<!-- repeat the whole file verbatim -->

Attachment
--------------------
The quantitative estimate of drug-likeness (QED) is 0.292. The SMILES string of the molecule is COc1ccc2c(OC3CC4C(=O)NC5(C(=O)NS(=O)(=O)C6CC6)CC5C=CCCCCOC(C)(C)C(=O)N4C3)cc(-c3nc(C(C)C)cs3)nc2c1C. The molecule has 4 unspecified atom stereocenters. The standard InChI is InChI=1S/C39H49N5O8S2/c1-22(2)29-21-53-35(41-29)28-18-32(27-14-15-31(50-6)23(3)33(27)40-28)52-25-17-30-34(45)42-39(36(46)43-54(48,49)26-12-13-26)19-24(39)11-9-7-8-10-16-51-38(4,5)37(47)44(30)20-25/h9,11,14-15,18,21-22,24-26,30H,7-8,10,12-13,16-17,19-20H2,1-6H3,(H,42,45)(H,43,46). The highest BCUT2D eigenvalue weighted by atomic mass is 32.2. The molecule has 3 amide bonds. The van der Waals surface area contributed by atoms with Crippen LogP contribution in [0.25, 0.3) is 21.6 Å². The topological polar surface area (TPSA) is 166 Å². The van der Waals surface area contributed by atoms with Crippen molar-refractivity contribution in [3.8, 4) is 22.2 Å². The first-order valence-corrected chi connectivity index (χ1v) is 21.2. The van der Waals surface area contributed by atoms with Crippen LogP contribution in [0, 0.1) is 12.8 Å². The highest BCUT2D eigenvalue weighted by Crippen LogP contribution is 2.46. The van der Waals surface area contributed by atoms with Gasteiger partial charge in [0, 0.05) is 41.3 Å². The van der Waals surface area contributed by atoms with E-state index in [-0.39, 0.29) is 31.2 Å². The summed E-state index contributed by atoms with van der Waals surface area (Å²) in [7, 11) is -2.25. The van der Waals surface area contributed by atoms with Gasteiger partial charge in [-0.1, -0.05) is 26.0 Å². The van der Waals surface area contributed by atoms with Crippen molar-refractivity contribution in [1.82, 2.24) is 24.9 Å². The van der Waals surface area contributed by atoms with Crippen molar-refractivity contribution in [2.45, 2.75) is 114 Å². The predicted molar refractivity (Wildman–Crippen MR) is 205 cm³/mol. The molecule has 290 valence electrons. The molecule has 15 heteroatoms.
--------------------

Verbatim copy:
The quantitative estimate of drug-likeness (QED) is 0.292. The SMILES string of the molecule is COc1ccc2c(OC3CC4C(=O)NC5(C(=O)NS(=O)(=O)C6CC6)CC5C=CCCCCOC(C)(C)C(=O)N4C3)cc(-c3nc(C(C)C)cs3)nc2c1C. The molecule has 4 unspecified atom stereocenters. The standard InChI is InChI=1S/C39H49N5O8S2/c1-22(2)29-21-53-35(41-29)28-18-32(27-14-15-31(50-6)23(3)33(27)40-28)52-25-17-30-34(45)42-39(36(46)43-54(48,49)26-12-13-26)19-24(39)11-9-7-8-10-16-51-38(4,5)37(47)44(30)20-25/h9,11,14-15,18,21-22,24-26,30H,7-8,10,12-13,16-17,19-20H2,1-6H3,(H,42,45)(H,43,46). The highest BCUT2D eigenvalue weighted by atomic mass is 32.2. The molecule has 3 amide bonds. The van der Waals surface area contributed by atoms with Crippen LogP contribution in [0.25, 0.3) is 21.6 Å². The topological polar surface area (TPSA) is 166 Å². The van der Waals surface area contributed by atoms with Crippen molar-refractivity contribution in [3.8, 4) is 22.2 Å². The first-order valence-corrected chi connectivity index (χ1v) is 21.2. The van der Waals surface area contributed by atoms with Crippen LogP contribution in [0, 0.1) is 12.8 Å². The highest BCUT2D eigenvalue weighted by Crippen LogP contribution is 2.46. The van der Waals surface area contributed by atoms with Gasteiger partial charge in [0, 0.05) is 41.3 Å². The van der Waals surface area contributed by atoms with E-state index in [-0.39, 0.29) is 31.2 Å². The summed E-state index contributed by atoms with van der Waals surface area (Å²) in [7, 11) is -2.25. The van der Waals surface area contributed by atoms with Gasteiger partial charge in [-0.1, -0.05) is 26.0 Å². The van der Waals surface area contributed by atoms with Crippen molar-refractivity contribution in [1.82, 2.24) is 24.9 Å². The van der Waals surface area contributed by atoms with Crippen molar-refractivity contribution in [2.45, 2.75) is 114 Å². The predicted molar refractivity (Wildman–Crippen MR) is 205 cm³/mol. The molecule has 290 valence electrons. The molecule has 15 heteroatoms.